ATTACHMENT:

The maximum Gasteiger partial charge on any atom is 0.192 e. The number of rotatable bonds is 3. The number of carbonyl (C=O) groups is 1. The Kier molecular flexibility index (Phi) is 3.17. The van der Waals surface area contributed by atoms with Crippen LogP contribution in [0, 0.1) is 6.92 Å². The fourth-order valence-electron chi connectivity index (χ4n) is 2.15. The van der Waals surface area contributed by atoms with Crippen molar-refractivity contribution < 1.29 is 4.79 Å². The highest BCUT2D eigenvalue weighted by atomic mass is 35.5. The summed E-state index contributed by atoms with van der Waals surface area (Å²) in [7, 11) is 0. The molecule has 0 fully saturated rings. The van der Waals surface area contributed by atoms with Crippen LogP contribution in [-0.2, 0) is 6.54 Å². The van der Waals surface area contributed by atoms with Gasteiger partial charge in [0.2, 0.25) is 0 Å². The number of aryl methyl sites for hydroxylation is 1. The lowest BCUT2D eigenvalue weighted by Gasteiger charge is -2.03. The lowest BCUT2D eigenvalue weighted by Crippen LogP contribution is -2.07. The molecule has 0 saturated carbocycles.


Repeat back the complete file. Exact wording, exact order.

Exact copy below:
The maximum Gasteiger partial charge on any atom is 0.192 e. The number of rotatable bonds is 3. The number of carbonyl (C=O) groups is 1. The Kier molecular flexibility index (Phi) is 3.17. The van der Waals surface area contributed by atoms with Crippen LogP contribution in [0, 0.1) is 6.92 Å². The fourth-order valence-electron chi connectivity index (χ4n) is 2.15. The van der Waals surface area contributed by atoms with Crippen molar-refractivity contribution < 1.29 is 4.79 Å². The highest BCUT2D eigenvalue weighted by atomic mass is 35.5. The summed E-state index contributed by atoms with van der Waals surface area (Å²) in [7, 11) is 0. The molecule has 0 fully saturated rings. The van der Waals surface area contributed by atoms with Crippen LogP contribution in [-0.2, 0) is 6.54 Å². The van der Waals surface area contributed by atoms with Gasteiger partial charge in [0.2, 0.25) is 0 Å². The number of aryl methyl sites for hydroxylation is 1. The lowest BCUT2D eigenvalue weighted by Gasteiger charge is -2.03. The lowest BCUT2D eigenvalue weighted by Crippen LogP contribution is -2.07. The molecule has 0 saturated carbocycles.